There are two suitcases under my bed. One belonged to my maternal grandmother, Elisabeth. It’s an old Revelation case from the 1940s/50s, with luggage labels and her initials printed on the front. The other was the suitcase my mother, Helen, took into the hospice two weeks before she died.
A few days ago my husband said he thought I should move Elisabeth’s case out from under the bed, that it was somehow keeping me in her shadow. I tried to explain how actually it was a source of comfort and strength to have it there beneath me. Perhaps he’s right: perhaps having this literal baggage beneath me as I sleep isn’t healthy. But we’ve got history, that suitcase and I.
In March of this year my eleven year-old son carried that case through the dark, drizzly streets of our hometown. We were coming home from the local book launch for my first book, Elisabeth’s Lists, which tells the story of my grandmother’s extraordinary life as a diplomat’s daughter and wife, through a book of handwritten lists she left behind. I took her suitcase to the launch, along with an exquisite vintage Dior dress that also belonged to Elisabeth. I needed her physical presence alongside me, as I had felt it so often while working on the book. We piled up copies of the book in the case, and then when it was empty and we were walking home my son offered to carry it. He said he could imagine Elisabeth carrying it through the streets of wartime London and all the exotic places she lived. Yes, I thought, Yes.
Elisabeth lived a nomadic life, so the suitcase feels a fitting object through which to refract her story. She was the daughter of a senior diplomat and lived in Persia, China and Belgium as a girl, sailing on steamships filled with falcons belonging to the sheik of Bahrein, watching trains of camels stride past at dawn in the mountains of the Middle East, darting through souks in search of silk, rolling up carpets and dancing through the whisky-fuelled night, being shot in the head by Chinese bandits and wondering why sometimes everything felt utterly meaningless. She married a charming young diplomat and continued her rootless life, veering between the glamour and glitz of Foreign Office cocktail parties and the drudge of wartime domesticity.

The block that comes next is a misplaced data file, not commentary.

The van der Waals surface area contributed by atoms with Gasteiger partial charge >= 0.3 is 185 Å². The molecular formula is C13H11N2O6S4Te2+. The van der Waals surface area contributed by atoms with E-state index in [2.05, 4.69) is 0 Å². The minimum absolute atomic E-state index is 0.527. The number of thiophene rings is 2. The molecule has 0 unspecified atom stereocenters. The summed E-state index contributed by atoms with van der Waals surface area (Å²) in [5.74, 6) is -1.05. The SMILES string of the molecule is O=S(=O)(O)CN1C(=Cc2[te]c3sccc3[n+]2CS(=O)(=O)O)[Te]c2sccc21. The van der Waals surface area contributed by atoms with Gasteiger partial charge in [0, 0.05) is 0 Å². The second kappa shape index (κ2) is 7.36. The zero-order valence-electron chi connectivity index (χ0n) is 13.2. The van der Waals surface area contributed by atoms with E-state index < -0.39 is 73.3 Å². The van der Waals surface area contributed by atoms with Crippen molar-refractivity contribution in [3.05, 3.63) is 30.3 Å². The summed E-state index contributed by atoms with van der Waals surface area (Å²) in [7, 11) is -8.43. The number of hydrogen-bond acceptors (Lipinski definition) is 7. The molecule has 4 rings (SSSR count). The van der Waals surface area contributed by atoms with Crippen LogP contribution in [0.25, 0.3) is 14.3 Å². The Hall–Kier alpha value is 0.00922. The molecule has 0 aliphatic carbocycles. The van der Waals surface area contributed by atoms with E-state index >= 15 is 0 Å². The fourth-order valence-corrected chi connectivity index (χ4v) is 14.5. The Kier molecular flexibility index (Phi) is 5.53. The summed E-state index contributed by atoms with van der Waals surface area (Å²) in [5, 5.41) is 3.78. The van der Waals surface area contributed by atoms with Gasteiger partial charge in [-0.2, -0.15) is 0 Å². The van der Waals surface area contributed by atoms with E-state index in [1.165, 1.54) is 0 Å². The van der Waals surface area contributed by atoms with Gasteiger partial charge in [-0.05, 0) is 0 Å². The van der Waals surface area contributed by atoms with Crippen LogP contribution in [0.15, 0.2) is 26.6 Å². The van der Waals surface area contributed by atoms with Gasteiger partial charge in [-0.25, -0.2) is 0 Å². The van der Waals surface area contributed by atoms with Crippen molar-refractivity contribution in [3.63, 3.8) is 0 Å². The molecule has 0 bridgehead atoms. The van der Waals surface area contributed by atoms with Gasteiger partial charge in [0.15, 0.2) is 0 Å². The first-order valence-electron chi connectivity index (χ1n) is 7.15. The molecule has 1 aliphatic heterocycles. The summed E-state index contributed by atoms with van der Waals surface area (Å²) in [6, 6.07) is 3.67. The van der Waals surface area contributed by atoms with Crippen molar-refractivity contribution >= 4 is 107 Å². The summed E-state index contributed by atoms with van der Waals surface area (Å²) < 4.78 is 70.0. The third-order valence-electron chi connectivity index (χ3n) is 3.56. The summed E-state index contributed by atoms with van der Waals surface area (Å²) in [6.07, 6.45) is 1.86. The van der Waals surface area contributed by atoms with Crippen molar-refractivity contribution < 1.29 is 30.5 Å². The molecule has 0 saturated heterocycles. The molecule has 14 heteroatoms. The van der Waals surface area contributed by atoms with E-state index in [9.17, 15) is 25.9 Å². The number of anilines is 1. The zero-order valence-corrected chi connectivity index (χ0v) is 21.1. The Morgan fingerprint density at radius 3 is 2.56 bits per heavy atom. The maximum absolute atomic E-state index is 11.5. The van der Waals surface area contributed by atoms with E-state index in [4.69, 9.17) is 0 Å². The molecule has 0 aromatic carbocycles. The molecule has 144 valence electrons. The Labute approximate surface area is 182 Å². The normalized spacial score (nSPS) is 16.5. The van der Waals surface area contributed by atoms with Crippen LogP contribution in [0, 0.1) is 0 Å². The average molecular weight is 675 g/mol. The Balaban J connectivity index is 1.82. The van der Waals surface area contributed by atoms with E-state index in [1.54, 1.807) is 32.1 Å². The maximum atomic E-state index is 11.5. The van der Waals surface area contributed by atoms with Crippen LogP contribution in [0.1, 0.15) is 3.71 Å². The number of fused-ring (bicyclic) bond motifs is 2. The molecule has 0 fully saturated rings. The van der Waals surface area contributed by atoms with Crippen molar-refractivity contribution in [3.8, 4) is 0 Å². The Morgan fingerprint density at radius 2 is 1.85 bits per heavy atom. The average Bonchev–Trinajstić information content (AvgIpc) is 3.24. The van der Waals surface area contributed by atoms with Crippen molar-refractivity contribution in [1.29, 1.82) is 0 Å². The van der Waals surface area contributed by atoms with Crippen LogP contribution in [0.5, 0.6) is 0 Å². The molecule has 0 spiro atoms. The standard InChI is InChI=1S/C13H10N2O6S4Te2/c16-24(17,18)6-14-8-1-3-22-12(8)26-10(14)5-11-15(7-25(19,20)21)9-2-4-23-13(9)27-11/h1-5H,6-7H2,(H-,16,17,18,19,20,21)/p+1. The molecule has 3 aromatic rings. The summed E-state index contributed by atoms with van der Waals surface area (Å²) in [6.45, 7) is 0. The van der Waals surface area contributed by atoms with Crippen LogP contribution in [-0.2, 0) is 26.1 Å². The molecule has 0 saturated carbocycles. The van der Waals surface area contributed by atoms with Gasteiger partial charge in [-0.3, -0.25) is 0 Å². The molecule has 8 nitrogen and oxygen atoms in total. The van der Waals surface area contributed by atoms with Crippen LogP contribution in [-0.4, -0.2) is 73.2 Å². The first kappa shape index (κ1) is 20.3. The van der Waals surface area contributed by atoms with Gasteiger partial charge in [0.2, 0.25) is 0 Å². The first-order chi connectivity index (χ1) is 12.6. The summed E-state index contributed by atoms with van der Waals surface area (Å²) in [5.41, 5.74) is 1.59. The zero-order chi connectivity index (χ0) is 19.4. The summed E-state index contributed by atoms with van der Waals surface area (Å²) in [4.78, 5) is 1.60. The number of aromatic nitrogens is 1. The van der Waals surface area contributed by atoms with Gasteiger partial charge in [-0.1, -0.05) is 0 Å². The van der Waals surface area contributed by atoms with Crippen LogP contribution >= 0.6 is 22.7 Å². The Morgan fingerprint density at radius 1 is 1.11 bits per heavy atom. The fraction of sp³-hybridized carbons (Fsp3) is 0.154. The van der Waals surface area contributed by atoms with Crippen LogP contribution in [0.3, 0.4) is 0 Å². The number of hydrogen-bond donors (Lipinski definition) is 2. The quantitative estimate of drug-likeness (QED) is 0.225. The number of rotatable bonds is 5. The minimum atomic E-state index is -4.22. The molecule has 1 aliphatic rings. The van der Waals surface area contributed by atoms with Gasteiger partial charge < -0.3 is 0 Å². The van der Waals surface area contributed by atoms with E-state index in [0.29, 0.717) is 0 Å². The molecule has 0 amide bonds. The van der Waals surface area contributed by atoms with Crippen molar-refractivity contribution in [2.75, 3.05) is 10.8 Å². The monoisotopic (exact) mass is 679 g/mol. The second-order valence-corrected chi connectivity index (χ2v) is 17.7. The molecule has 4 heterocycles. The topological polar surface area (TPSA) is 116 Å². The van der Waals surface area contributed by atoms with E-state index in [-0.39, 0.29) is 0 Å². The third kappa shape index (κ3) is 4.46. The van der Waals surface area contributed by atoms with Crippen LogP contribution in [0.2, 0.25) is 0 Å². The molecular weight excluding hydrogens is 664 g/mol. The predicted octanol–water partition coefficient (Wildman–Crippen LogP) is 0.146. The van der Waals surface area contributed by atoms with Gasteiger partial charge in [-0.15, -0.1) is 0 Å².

My mother was born in Brazil in 1947, high in the sun-baked mountains during a typhoid outbreak. By the time she was three she had crossed the Atlantic three times. I found traces of Elisabeth’s habitual displacement in my mother: her unwillingness to really settle in one place, her love of travel and the freedom of disappearing into a place where no-one knows you. And I noticed this in myself too, manifesting in a skittishness and inability to stay still, to create a proper home, until I had a family of my own.
Elisabeth was a prolific list-maker. Her book of lists is full of inventories of linen, china and other household items she had to organise, store or ship overseas at short notice. There are lists of Christmas presents, of the eggs her chickens laid over one year during the war, and of winter clothes stored in suitcases - probably the one under my bed. Between the lines of these lists I begin to build a picture of my grandmother. And I begin to understand what it must have been like for my mother to lose her mother so young, and to spend her life searching for her in different ways. My research became the tentative pages of a book as I realised that Elisabeth’s story was at once extraordinary and universal. I was hooked.
It was a strange and beautiful process writing my book. Over five years of sifting through boxes of fragile letters, marbled journals and faded photographs I often lost track of time and reality, wondering where I was and why there were modern cars and mobile phones when I looked up from the pages. I never met Elisabeth - she died from cancer when my mother was just nine - but I came to know her as well as I can imagine knowing anyone. I traced the lines of her diaries containing her most intimate thoughts, I imagined her sitting up in bed propped on plump pillows making lists to dispel the descending depression, I stepped into her silk cocktail dress and stroked the pearls that star the fabric, I cooked the carrot marmalade from a recipe in a newspaper cutting she collected, I felt her excitement as she prepared for the birth of her first baby, and I shivered at her horror as she walked through her brother’s flat sorting out his belongings after his suicide.